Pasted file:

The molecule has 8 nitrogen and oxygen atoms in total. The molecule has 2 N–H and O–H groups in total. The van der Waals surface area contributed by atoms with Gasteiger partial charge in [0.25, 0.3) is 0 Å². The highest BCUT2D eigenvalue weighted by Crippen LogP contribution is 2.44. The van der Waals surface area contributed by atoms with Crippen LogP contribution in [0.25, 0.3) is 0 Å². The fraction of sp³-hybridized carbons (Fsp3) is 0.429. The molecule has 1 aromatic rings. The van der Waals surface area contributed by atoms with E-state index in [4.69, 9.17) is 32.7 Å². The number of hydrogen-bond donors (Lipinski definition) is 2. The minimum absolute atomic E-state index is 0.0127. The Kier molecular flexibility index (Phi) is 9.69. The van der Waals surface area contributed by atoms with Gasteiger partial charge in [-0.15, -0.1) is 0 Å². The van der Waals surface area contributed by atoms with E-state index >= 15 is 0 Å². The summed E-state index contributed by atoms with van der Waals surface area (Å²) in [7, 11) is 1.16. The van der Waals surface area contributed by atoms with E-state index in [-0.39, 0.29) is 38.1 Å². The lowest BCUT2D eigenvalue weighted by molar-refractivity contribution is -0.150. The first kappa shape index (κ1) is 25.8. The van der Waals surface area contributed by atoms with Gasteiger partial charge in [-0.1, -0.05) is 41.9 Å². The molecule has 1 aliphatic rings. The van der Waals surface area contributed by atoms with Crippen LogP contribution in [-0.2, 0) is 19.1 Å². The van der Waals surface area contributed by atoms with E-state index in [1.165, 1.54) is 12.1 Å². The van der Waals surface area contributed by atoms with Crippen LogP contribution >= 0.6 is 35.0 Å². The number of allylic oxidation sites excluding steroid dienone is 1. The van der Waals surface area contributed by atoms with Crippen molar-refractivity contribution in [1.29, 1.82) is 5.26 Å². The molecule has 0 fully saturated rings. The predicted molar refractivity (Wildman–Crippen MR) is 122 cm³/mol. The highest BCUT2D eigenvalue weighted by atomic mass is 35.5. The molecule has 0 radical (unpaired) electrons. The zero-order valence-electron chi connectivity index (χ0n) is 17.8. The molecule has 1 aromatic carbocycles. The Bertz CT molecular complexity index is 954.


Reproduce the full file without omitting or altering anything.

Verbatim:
The molecule has 8 nitrogen and oxygen atoms in total. The molecule has 2 N–H and O–H groups in total. The van der Waals surface area contributed by atoms with Gasteiger partial charge in [0.25, 0.3) is 0 Å². The highest BCUT2D eigenvalue weighted by Crippen LogP contribution is 2.44. The van der Waals surface area contributed by atoms with Crippen LogP contribution in [0.25, 0.3) is 0 Å². The fraction of sp³-hybridized carbons (Fsp3) is 0.429. The molecule has 1 aromatic rings. The van der Waals surface area contributed by atoms with E-state index in [4.69, 9.17) is 32.7 Å². The number of hydrogen-bond donors (Lipinski definition) is 2. The minimum absolute atomic E-state index is 0.0127. The Kier molecular flexibility index (Phi) is 9.69. The van der Waals surface area contributed by atoms with Gasteiger partial charge in [-0.15, -0.1) is 0 Å². The van der Waals surface area contributed by atoms with E-state index >= 15 is 0 Å². The summed E-state index contributed by atoms with van der Waals surface area (Å²) in [7, 11) is 1.16. The van der Waals surface area contributed by atoms with E-state index in [-0.39, 0.29) is 38.1 Å². The lowest BCUT2D eigenvalue weighted by molar-refractivity contribution is -0.150. The first kappa shape index (κ1) is 25.8. The van der Waals surface area contributed by atoms with Gasteiger partial charge in [-0.1, -0.05) is 41.9 Å². The molecule has 1 aliphatic rings. The van der Waals surface area contributed by atoms with Crippen LogP contribution in [-0.2, 0) is 19.1 Å². The van der Waals surface area contributed by atoms with E-state index in [1.165, 1.54) is 12.1 Å². The van der Waals surface area contributed by atoms with Crippen LogP contribution >= 0.6 is 35.0 Å². The number of allylic oxidation sites excluding steroid dienone is 1. The van der Waals surface area contributed by atoms with Crippen molar-refractivity contribution in [1.29, 1.82) is 5.26 Å². The molecule has 0 fully saturated rings. The predicted molar refractivity (Wildman–Crippen MR) is 122 cm³/mol. The highest BCUT2D eigenvalue weighted by atomic mass is 35.5. The molecule has 0 radical (unpaired) electrons. The zero-order valence-electron chi connectivity index (χ0n) is 17.8. The molecule has 1 aromatic carbocycles. The Bertz CT molecular complexity index is 954.